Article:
(Bloomberg) -- Municipal bonds’ correlation with Treasuries has broken down since the onset of the pandemic, a phenomenon that’s expected to benefit the $4 trillion state and local debt market in 2022 as Wall Street braces for higher yields.
The historic link between the two asset classes crumbled when the coronavirus outbreak roiled markets early last year. Municipal debt sold off at the time as investors yanked cash out, while Treasuries surged amid a massive flight to safety.
The relationship has recovered since, but munis still aren’t following Treasuries the way they used to. The weekly correlation coefficient of the Bloomberg Municipal Bond index to the U.S. Treasury index is about 0.43, compared with around 0.9 before the pandemic struck, and an average of 0.67 since 2000. A reading of 1 means they’re moving in lockstep, while -1 would indicate a completely inverse correlation.
The diminished link has key implications for the year ahead. With the Federal Reserve removing policy accommodation and inflation still elevated, the bond market is bracing for higher Treasury yields. Munis, however, may hold up relatively well in comparison, positioning them as a possible hedge.
“Munis are likely to retain a greater amount of their value compared to other asset classes should there be a selloff in Treasuries” in 2022, said Wesly Pate, a portfolio manager at Income Research & Management.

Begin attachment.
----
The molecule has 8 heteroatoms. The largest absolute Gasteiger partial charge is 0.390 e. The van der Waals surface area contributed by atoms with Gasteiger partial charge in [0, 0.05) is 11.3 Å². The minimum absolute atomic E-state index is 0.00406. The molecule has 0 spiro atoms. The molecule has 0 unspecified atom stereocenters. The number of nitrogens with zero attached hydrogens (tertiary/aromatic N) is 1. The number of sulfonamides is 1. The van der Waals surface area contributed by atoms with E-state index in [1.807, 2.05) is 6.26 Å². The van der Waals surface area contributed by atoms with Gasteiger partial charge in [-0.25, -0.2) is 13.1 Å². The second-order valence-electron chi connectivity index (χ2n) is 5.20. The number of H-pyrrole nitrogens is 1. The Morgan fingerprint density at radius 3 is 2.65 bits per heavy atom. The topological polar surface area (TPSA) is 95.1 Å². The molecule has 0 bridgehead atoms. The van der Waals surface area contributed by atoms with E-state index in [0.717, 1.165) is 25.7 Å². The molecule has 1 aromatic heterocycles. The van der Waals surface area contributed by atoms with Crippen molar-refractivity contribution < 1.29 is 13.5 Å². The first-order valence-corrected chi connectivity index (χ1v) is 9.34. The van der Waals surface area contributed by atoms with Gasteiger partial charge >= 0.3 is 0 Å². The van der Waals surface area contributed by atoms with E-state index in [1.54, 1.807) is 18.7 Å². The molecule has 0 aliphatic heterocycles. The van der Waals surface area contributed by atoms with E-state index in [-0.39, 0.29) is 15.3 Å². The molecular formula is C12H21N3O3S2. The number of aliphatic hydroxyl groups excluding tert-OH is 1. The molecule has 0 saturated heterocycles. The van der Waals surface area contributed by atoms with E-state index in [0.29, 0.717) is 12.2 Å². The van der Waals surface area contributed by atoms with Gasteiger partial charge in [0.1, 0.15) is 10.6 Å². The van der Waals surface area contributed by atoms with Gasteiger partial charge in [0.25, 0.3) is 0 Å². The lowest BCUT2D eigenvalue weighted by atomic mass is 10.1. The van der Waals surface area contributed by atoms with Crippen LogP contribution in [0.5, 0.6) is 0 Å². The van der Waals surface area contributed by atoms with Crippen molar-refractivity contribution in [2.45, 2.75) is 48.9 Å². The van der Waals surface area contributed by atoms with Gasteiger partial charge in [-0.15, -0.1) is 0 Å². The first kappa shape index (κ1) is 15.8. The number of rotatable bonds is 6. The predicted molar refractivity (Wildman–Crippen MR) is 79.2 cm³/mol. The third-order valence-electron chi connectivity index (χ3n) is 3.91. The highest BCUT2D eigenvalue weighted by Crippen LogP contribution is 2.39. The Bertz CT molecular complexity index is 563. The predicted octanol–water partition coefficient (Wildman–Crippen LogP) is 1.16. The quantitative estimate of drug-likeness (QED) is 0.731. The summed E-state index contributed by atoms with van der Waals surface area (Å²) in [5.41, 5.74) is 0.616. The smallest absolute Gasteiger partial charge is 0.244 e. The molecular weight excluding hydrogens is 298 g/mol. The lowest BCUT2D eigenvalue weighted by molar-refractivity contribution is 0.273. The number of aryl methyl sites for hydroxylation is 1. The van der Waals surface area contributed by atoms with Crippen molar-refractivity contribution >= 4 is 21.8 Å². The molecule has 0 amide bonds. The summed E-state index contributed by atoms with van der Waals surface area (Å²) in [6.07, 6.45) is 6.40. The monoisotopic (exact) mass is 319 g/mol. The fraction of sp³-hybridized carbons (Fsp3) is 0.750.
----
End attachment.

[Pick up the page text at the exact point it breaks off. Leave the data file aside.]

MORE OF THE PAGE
The municipal market is already outperforming in 2021, in part as lawmaker debate lifting taxes on the wealthy. State and local debt has earned 1.4% this year while Treasuries have lost 2.2%, according to Bloomberg indexes.
In Pate’s view, the two markets have decoupled because munis’ buyer base has gotten “stickier,” meaning individual investors are reluctant to sell because of the “embedded gains” in their portfolios. If they sell, they’d have to pay capital-gains taxes and reinvest that money elsewhere -- even though other asset classes aren’t offering much incremental yield, he said.
He also says institutional buyers like banks and insurance companies have become less of a force in the municipal market after the 2017 tax overhaul cut the corporate tax rate. As a result of that shift, they aren’t moving in and out of the market as much, limiting volatility, Pate said.
“The combination of a stickier retail base coupled with large embedded gains is likely to keep turnover low and volatility much more muted compared to other asset classes,” he said.
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